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Tips for Handling Holiday Stress



The holiday season is an opportunity to spend time with family and friends, to take some time off work, or even escape for a winter getaway. For all the joy and fun, though, the holiday season often brings on uninvited stress.

The expectations of social events, gift shopping/giving, and entertaining guests can become too much for even the most festive of types. In fact, according to the American Psychological Association 8 out of 10 people expect to experience an increase in their stress level over the holiday season. With stress comes a greater risk of anxiety and depression, as reports from the Mayo Clinic show that depression is frequently an unwelcome guest over the holidays.

Not all is  lost however, there are many ways you can minimize your stress and anxiety to allow yourself to truly enjoy the season.

Set a Budget

A lot of the stress that we experience during the holidays is due to financial pressure we often bring on to ourselves. According to the Mayo Clinic, setting a budget can be beneficial to your stress levels. Shopping can be fun, but spending money any which way, isn’t always possible or without regret. Studies find that even the average American spends about a $1,000 every holiday season on gifts alone. If this looks to be unavoidable, then work on minimizing the damage by setting a gift-buying budget and work out how much you can afford to spend on food and necessary travel then stick to it. Remember, we can’t buy happiness.

Pay Attention to Healthy Habits

The American Heart Association wants us to be smart about our health at all times, but paying special attention to our physical activity, sleep pattern and snacking habits, are extremely important and may be harder to keep  up during the holidays.

You might be very busy, but don’t abandon your healthy habits as there’s no point to engaging in a ‘free for all’, that will just add to your stress.  Any activity or exercise you can fit in will help reduce your stress level and may elevate your mood. Exercise stimulates endorphin production and triggers a positive feeling in your body. Try to find time for exercise, even if it’s just for half an hour three times a week, you will feel better. Make it a family affair and go walking, jogging, or biking together. Make family members teams and play a team sport, or you can even take time off and go swimming at your local aquatic center or find and participate in a an aerobics class.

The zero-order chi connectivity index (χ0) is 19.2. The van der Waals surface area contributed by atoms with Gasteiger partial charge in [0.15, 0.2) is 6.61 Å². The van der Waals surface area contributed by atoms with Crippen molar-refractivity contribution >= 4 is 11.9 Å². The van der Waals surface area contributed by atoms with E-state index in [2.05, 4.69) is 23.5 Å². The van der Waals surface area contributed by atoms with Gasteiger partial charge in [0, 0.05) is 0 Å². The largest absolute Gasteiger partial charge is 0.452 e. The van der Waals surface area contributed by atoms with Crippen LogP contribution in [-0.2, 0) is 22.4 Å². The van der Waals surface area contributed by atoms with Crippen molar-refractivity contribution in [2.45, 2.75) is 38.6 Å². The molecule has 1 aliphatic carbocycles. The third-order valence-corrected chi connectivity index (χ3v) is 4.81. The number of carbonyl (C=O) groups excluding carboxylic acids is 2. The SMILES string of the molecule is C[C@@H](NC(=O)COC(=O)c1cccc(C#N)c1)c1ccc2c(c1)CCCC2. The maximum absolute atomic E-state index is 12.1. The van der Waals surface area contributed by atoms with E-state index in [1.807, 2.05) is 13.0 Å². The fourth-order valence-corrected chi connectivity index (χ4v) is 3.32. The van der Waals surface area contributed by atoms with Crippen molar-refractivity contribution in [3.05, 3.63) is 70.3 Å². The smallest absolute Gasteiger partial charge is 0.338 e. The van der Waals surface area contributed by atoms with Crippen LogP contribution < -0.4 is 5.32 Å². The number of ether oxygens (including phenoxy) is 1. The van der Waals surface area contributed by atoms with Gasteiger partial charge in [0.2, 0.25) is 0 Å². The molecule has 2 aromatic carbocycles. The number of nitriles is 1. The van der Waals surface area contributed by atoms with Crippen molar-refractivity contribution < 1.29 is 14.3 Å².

Overindulging in food and or drink may result in feelings of guilt, which will add to your stress. To help with this, it might be a good idea to have a small healthy snack before going to your holiday gathering. This may help in curbing your impulse to overeat or to snack mindlessly. Also, make sure to get a proper amount of sleep, as we are more likely to overindulge after a poor night’s sleep. 

Stay Smart & Take It Easy

The American Psychological Association reminds us that we need to take time for ourselves. There are parties and gatherings and we are constantly surrounded by people. It’s great to be with the ones we love and laugh about the old days. But what if you’ve recently lost a loved one in death or they are oceans away and won’t be home anytime soon? Well, the first thing is to acknowledge your feeling. It’s normal to feel sadness and grief and know that everyone grieves differently! Don’t feel guilty if you need to be alone for a ‘few’ to cry. There’s no point in forcing to be happy, just because it’s the holiday season or because everyone else is.

You shouldn’t miss all those great times either, but do be careful of setting unrealistic expectations for yourself. Perfection is not necessary and this year doesn’t have to be just like last year or the year before. Remember, families change and grow, so often times, traditions and rituals change as well. Accept the change and try choosing a few to hold onto, and be open to creating new traditions. For example, if your adult children or that faraway loved one, can’t be physically present, find new ways to celebrate together, such as sharing pictures, or connect using today’s technology such as Facetime or Skype.

If you usually do a lot of the hosting, make sure to do some delegating… whether you ask family members to take on certain tasks or just ask everyone to bring a different dish to add to the table. Remember, “many hands make for a lighter load’ and often times.. a happier mood.

 

Choose Your Battles

We all have someone in our circle that rubs us the wrong way. It’s only natural, as we will not all get along with everyone. Allowing someone else to get under your skin, though, is only going to ruin your holiday and increase your stress levels. So take the higher road and don’t be so quick to take offense. Besides, learning to pick your battles is a skill well worth learning as it has long term benefits.

The Mayo Clinic suggests that if you have a real problem with someone, set it aside and save it for another day. Even the calmest people can lose their cool during the holidays.

 

Bottom Line

Self-care is a conscious choice and this is even more true and necessary during times of more stress, such as the holiday season. Make sure to take the time and create a deliberate plan to be as stress free as possible! Remember, the holidays are supposed to be a time of fun, family and relaxation, don’t let stress interfere with what’s supposed to be your festive time of the year.

Ah/Ykis

One response to “Tips for Handling Holiday Stress”

  1. Penny says:

    I appreciate you pointers here in this article. Thanks.

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